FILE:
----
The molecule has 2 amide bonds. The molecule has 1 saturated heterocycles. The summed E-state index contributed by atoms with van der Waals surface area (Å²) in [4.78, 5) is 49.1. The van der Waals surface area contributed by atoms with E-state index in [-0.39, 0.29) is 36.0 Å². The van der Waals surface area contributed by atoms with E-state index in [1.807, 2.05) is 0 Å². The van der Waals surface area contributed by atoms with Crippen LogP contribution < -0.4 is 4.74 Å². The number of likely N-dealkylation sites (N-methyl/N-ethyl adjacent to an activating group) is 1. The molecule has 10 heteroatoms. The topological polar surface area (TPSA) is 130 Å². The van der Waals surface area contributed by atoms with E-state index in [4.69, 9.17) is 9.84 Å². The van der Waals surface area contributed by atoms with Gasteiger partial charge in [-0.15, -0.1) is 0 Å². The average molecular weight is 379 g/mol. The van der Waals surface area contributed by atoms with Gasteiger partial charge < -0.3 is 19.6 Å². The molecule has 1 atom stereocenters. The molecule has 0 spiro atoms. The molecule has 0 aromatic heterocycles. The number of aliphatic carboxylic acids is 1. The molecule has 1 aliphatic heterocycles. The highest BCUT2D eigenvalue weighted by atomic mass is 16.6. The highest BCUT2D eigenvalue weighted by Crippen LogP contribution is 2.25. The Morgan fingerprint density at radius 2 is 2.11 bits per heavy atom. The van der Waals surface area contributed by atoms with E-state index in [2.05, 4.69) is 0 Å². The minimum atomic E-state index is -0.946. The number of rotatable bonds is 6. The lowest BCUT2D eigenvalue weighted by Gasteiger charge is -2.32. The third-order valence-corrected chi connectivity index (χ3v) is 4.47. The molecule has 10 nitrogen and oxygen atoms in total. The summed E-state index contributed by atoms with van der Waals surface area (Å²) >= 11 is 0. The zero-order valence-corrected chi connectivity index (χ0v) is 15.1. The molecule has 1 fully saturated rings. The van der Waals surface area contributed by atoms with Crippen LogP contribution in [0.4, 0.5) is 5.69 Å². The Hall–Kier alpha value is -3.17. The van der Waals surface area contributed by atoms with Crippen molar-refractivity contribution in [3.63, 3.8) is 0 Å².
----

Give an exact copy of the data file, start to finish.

The molecule has 2 amide bonds. The molecule has 1 saturated heterocycles. The summed E-state index contributed by atoms with van der Waals surface area (Å²) in [4.78, 5) is 49.1. The van der Waals surface area contributed by atoms with E-state index in [-0.39, 0.29) is 36.0 Å². The van der Waals surface area contributed by atoms with E-state index in [1.807, 2.05) is 0 Å². The van der Waals surface area contributed by atoms with Crippen LogP contribution < -0.4 is 4.74 Å². The number of likely N-dealkylation sites (N-methyl/N-ethyl adjacent to an activating group) is 1. The molecule has 10 heteroatoms. The topological polar surface area (TPSA) is 130 Å². The van der Waals surface area contributed by atoms with E-state index in [4.69, 9.17) is 9.84 Å². The van der Waals surface area contributed by atoms with Gasteiger partial charge in [-0.15, -0.1) is 0 Å². The average molecular weight is 379 g/mol. The van der Waals surface area contributed by atoms with Gasteiger partial charge < -0.3 is 19.6 Å². The molecule has 1 atom stereocenters. The molecule has 0 spiro atoms. The molecule has 0 aromatic heterocycles. The number of aliphatic carboxylic acids is 1. The molecule has 1 aliphatic heterocycles. The highest BCUT2D eigenvalue weighted by atomic mass is 16.6. The highest BCUT2D eigenvalue weighted by Crippen LogP contribution is 2.25. The Morgan fingerprint density at radius 2 is 2.11 bits per heavy atom. The van der Waals surface area contributed by atoms with E-state index in [2.05, 4.69) is 0 Å². The minimum atomic E-state index is -0.946. The number of rotatable bonds is 6. The lowest BCUT2D eigenvalue weighted by Gasteiger charge is -2.32. The third-order valence-corrected chi connectivity index (χ3v) is 4.47. The molecule has 10 nitrogen and oxygen atoms in total. The summed E-state index contributed by atoms with van der Waals surface area (Å²) >= 11 is 0. The zero-order valence-corrected chi connectivity index (χ0v) is 15.1. The molecule has 1 fully saturated rings. The van der Waals surface area contributed by atoms with Crippen LogP contribution in [0.4, 0.5) is 5.69 Å². The Hall–Kier alpha value is -3.17. The van der Waals surface area contributed by atoms with Crippen molar-refractivity contribution in [3.63, 3.8) is 0 Å².